Fake news too hot to handle for Cyber Crimes Bill

The impact of making fake news a crime is that it might unnecessarily affect freedom of expression, says Michalsons.
The impact of making fake news a crime is that it might unnecessarily affect freedom of expression, says Michalsons.

South Africa's Cyber Crimes Bill no longer criminalises the peddling of fake news as the previous version of the draft law stipulated.

According to law firm Michalsons, the latest draft of the Cyber Crimes Bill, previously known as the Cyber Crimes and Cyber Security Bill, is better but still concerning for a few reasons.

This after the Department of Justice and Constitutional Development tabled a new version of the Bill in the Portfolio Committee on Justice and Correctional Services last month.

"This draft is marked as 'final' which suggests we are nearing the end of the legislative cycle and this Bill will probably be passed by Parliament in a form close to this draft," says Michalsons.

Before the Bill was revised, it faced severe criticisms with organisations like Right2Know (R2K) arguing it was a threat to Internet freedom.

R2K noted chapter three of the Bill laid the groundwork for heavy-handed state policing of social media users, as various kinds of 'harmful messages' will now be a new form of crime. The Bill made it a crime to post 'inherently false' information on social media.

Section 17(2)(d) of the Bill criminalised "fake news", defined as the sending or resending of any message that is "inherently false in nature and ... aimed at causing mental, psychological, physical or economic harm".

Now in the latest version, the section that makes fake news a crime has been removed. Fake news is a type of yellow journalism or propaganda that consists of deliberate disinformation or hoaxes spread via traditional print and broadcast news media or online social media.

Practically impossible

Lisa Emma-Iwuoha, lead attorney at Michalsons, comments that the impact of making fake news a crime is that it might unnecessarily affect freedom of expression.

"Information spreads very quickly online, including inaccurate information, and anyone who sends, tweets or distributes the fake news will be guilty of an offence. Practically, it is impossible to prosecute such a vast amount of people, especially if the fake news gets a lot of traction," she notes.

For Jon Tullett, research manager for IT services, Sub-Saharan Africa at IDC, fake news is legally problematic.

"It's very vague and open to interpretation, difficult to prove intent, and could be abusive if used for censorship," he says.

"While there are growing concerns about it globally, it's questionable what the impact has been in South Africa, too."

Tullett believes there will definitely be legislative responses to fake news in many countries. "It is, after all, hostile propaganda in the worst cases, and that legislative approach is not a bad thing, conceptually similar to libel.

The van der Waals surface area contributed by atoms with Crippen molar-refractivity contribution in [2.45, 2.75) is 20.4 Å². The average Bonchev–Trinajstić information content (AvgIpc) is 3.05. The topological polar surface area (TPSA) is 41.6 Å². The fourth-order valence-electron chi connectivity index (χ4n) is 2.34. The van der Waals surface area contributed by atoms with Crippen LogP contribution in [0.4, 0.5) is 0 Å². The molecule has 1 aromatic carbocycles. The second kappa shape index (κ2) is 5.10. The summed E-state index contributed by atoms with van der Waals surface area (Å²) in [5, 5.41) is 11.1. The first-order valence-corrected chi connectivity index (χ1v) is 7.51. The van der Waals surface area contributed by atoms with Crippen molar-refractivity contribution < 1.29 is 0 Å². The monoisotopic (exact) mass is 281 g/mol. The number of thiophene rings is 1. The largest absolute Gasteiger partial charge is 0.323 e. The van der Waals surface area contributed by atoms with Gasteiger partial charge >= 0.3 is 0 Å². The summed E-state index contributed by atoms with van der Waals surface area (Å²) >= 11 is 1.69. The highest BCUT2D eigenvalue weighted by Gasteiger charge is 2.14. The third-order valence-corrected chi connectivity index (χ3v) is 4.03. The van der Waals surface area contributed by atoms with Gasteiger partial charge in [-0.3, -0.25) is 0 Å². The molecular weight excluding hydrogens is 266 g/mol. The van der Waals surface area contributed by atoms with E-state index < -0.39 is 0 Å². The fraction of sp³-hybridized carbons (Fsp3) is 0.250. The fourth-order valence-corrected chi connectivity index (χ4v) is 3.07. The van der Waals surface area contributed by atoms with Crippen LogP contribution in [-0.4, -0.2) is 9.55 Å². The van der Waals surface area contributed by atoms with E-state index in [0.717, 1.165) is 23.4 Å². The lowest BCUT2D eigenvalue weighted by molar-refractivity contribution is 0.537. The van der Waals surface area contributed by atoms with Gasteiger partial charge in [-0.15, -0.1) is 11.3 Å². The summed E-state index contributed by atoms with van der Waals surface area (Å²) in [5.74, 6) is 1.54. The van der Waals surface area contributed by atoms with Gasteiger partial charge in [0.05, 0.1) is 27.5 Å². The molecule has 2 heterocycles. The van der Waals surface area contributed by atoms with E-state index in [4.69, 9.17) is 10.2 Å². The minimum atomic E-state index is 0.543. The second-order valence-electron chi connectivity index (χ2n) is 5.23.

"But it does need to be approached with great care, and I think it's positive that the South African legislature is taking a measured approach and responding to public concern by removing it from this Bill."

Meanwhile, this week the South African government condemned the posting of fake information attributed to political principals.

Acting Government Communication and Information System (GCIS) director-general, Phumla Williams, said these posts are intentionally false, mislead readers and deter the country's efforts to effectively address challenges experienced by South Africans.

"In recent posts, online satire is used on issues such as the selling of matric certificates and rhino poaching, among others. Faux news such as these is detrimental to those involved and the rest of consumers.

"Government cautions the public to guard against these Web sites and interrogate the content they receive, as it has the potential to create negative and uncalled for effects," the GCIS said.

Necessary law

Michalsons notes that "right from the outset, let us make it clear that we believe this Bill is necessary to fight and reduce cyber crime in South Africa".

It points out that cyber crime is at alarming levels in SA as many people have been victims.

"We urgently need to step up our fight against cyber crime and this Bill will play a significant part in that. We need a law that sets out what the crimes are and then convicts people of these crimes. This will then hopefully lead to a reduction of cyber crime."

The law firm notes the Bill is now called the Cyber Crimes Bill and not the Cyber Crimes and Cyber Security Bill to make it clear it is all about cyber crime and not about cyber security.

It points out that cyber security will be dealt with under a different law. "We welcome this change and is something we have been asking for. This resolves many issues from the previous Bill," it says.

Other key points related to the new Cyber Crimes Bill include: the data crimes remain in the Bill and if you access personal data contrary to the conditions in the Protection of Personal Information Act, you are guilty of an offence.

The crimes related to malicious communications are still in the revised version but the sections dealing with intercepting communications and preserving evidence remain.

The obligation on various organisations (like electronic communications service providers and financial institutions) to report cyber crime remains. The structures created to deal with cyber crime are simplified, which is welcomed, says Michalsons, adding the sections dealing with critical information infrastructures have been removed.

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